Narrative Therapy is a constantly evolving tradition of knowledge and practices for addressing problems that affect individuals, families, and communities. Narrative practitioners focus on skills and abilities rather than deficits, and we pay careful attention to the larger political and cultural contexts in which problems arise. We believe that social factors are as important as individual psychology or physiology.
Narrative therapy is based in the notion that we make meaning of our lives through the stories we live out as we interact with each other moment by moment. These stories are shaped and constrained by the larger stories that are carried in our social, political, and interpersonal contexts--the stories told by conventional history, by our religious traditions, by fairy tales, by movies, by elders and community leaders. Such stories set the standards by which we measure ourselves and each other.
People often come to therapy when they have a sense of being stuck in stories that restrict the possibilities they can perceive for a better life. Our work involves facilitating experience of some of the alternative stories that already exist in their lives, but have been overshadowed or forgotten. Stories that are in line with more empowering, more satisfying, more hope-filled futures. Such stories are always there if we look for them, and they can highlight the skills and abilities that people have used, but have forgotten about or taken for granted.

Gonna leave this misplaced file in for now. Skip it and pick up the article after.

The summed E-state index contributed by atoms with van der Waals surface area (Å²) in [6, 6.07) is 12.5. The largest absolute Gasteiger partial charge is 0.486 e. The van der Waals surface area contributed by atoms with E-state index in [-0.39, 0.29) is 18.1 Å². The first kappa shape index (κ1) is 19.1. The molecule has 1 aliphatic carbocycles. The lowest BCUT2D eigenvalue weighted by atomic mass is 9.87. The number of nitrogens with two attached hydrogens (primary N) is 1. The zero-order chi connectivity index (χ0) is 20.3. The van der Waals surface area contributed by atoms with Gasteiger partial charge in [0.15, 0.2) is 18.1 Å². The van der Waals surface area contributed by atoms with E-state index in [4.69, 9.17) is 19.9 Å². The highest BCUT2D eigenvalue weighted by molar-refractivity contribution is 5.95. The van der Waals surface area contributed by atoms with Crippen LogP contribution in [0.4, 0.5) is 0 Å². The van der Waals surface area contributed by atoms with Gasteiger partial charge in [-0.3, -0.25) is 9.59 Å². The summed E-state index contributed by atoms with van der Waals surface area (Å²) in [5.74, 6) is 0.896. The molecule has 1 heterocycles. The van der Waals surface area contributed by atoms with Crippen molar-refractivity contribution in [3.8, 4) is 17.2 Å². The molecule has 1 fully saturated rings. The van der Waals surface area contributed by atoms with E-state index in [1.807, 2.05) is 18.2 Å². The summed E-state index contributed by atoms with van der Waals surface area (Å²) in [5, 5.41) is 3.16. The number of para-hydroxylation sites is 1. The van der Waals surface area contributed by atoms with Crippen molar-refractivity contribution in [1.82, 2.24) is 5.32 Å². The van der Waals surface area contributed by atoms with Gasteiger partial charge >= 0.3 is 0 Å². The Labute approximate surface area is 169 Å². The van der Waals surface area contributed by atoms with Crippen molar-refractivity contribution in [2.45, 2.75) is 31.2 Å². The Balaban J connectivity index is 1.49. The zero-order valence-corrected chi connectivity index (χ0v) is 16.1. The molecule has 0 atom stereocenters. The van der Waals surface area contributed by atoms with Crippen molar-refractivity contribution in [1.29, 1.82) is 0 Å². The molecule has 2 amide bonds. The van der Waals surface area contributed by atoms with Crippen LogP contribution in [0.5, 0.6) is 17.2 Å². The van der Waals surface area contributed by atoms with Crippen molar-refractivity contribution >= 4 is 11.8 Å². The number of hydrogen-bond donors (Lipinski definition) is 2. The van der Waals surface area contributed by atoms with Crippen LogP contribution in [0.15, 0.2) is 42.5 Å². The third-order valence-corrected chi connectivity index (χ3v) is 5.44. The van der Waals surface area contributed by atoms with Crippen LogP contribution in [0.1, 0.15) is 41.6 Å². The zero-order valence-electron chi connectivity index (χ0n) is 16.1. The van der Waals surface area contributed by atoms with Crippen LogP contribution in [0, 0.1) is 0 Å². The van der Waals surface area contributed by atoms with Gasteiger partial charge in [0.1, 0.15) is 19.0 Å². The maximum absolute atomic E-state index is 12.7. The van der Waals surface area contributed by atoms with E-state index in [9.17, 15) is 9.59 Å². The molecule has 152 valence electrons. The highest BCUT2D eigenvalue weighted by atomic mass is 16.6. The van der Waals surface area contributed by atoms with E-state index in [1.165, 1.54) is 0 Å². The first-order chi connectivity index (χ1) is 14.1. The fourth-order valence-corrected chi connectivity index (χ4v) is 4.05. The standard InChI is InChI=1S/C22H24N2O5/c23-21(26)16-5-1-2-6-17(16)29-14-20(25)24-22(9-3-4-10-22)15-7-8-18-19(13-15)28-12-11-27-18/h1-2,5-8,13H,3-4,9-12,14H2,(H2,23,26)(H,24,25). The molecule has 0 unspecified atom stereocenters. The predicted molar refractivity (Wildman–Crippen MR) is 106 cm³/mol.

Click here for a quick overview of the narrative worldview as it affects practice and ethics.
The video below, devised by Will Sherwin, gives a simplified overview of how narrative therapists work with stories.
At Evanston Family Therapy Center, we offer workshops and supervision that provide experience in these new ways of thinking and working. Participants consistently describe the atmosphere of our trainings as respectful, fun, and challenging. View our current offerings for workshops and trainings, sign up to receive e-mail updates, or contact us with any questions or comments about narrative trainings you would like to see come to EFTC.